Though the major ASEAN economies – comprising Indonesia, Malaysia, the Philippines, Singapore and Thailand – are relatively less susceptible than many other nations to the slowdown of foreign capital inflows, these countries might still be a victim to rising levels of household debt and political risks.
And, in fact, they are already feeling the heat. After Thailand and Indonesia, the Philippines has joined the list of countries reporting slower-than-expected growth.
Though the country is one of the best performing emerging markets so far this year, it seems to be in trouble. The Philippines economy which grew at the rate of 7.2% in 2013, the fastest pace since 1950, is now showing signs of weakness (read: Solid Growth Puts Philippines ETF in Focus).
Thanks to last year's super typhoon, the country’s GDP growth rate has fallen below 6% for the first time in the past nine months. The Philippines Q1 GDP grew at a lesser-than-expected rate of 5.7% year over year, marking the slowest pace in two years.
The sluggish GDP growth was mainly due to weak growth in the agricultural sector, hurt as it was by the devastating Typhoon Haiyan. Major crops like coconuts took a beating while tourism and the insurance industries were also not spared, as per the country’s economic planning agency.
The Philippines President Benigno Aquino is still confident that the economy would be able to clock in at the 6.5–7.5% growth target. Part of the confidence stems from the fact that the government is expected to increase infrastructure spending to record levels this year.
The government plans to speed up typhoon reconstruction efforts, invest in highways and ports, create jobs and attract more investment. With weak GDP last quarter, there are high chances that the country’s central bank could keep interest rates low in its next policy meeting.
Moreover, some of the initiatives by the President to bolster the nation’s “economy and government” have already won accolades from Standard and Poor’s. The credit rating agency recently raised the long-term sovereign credit rating of the Philippines by one notch to BBB from BBB- and inferred a stable outlook (read: S&P Credit Upgrade Boosts Philippines ETF).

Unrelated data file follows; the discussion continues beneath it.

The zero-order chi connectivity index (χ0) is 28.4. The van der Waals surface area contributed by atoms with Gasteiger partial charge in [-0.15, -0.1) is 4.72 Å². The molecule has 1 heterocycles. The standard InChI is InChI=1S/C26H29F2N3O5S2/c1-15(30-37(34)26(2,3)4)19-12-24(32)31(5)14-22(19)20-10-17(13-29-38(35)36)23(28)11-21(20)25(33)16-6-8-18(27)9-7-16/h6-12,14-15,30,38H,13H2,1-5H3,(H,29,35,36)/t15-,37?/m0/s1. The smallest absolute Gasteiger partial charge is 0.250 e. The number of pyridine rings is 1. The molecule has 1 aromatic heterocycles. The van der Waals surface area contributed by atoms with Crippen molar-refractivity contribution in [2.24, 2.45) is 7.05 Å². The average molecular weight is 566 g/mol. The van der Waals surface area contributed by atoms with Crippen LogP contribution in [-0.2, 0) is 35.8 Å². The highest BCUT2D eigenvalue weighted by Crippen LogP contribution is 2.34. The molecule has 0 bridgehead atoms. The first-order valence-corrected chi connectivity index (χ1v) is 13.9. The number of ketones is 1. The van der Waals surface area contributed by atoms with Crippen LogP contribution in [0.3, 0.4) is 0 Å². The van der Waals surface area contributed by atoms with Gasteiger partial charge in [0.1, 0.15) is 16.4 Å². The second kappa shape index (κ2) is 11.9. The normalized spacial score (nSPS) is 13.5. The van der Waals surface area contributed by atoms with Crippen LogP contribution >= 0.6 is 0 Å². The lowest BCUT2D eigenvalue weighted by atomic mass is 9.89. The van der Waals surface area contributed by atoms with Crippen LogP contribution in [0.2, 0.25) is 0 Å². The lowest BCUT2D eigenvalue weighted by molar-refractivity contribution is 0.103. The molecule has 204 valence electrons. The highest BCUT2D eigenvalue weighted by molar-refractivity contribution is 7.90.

Philip McNicholas, a senior economist at BNP Paribas SA in Hong Kong, also believes that Q1 is expected to be one of the weakest quarters, with growth expected to resume in the upcoming periods.
However, forecasts of El Nino can be a major headwind and hurt agricultural output. If true, this could add to inflationary pressure.
Following the weak set of data, the Philippines Stock Exchange index fell by 1.64% or 111.21 points to close at 6,676.67 with heavy volumes on May 29, 2014 - the lowest level in a month.
The disappointing data is expected to dampen investor sentiment at least for the next few trading sessions. Some of the biggest Philippines money managers even expect Philippines stocks to face some headwinds in the near term following five months of gains on lofty valuations.
Thus investors should remain cautious in the short term, as EPHE might lose some of its earlier booked gains (read: 3 Emerging Market ETFs Off to a Great Start in 2014).
EPHE in Detail
Launched in September 2010, the fund looks to track the MSCI Philippines Investable Market Index. The fund has amassed around $353 million and trades in good volume of roughly 300,000 shares a day.
The Financial sector takes the top spot in the fund with about 36.5% exposure, followed by Industrials (26%). However, Information Technology, Materials and Energy have the lowest allocation in the fund.
The fund holds a small basket of 44 firms, with roughly 60% of assets invested in the top 10 holdings – suggesting concentration risk. Ayala Land (8.6%), Universal Robina Corp. (6.4%) and BDO Unibank Inc. (6.4%) comprise the top three holdings.
The fund charges an expense ratio of 61 basis points. EPHE, which has gained over 15% in the year-to-date frame, has been losing steam for the past two weeks. The fund has lost 2.3% in the past week and might remain volatile in the coming days.
We currently have a Zacks Rank #3 or Hold rating for EPHE, so investors should definitely take a cautious approach to the fund at this time.
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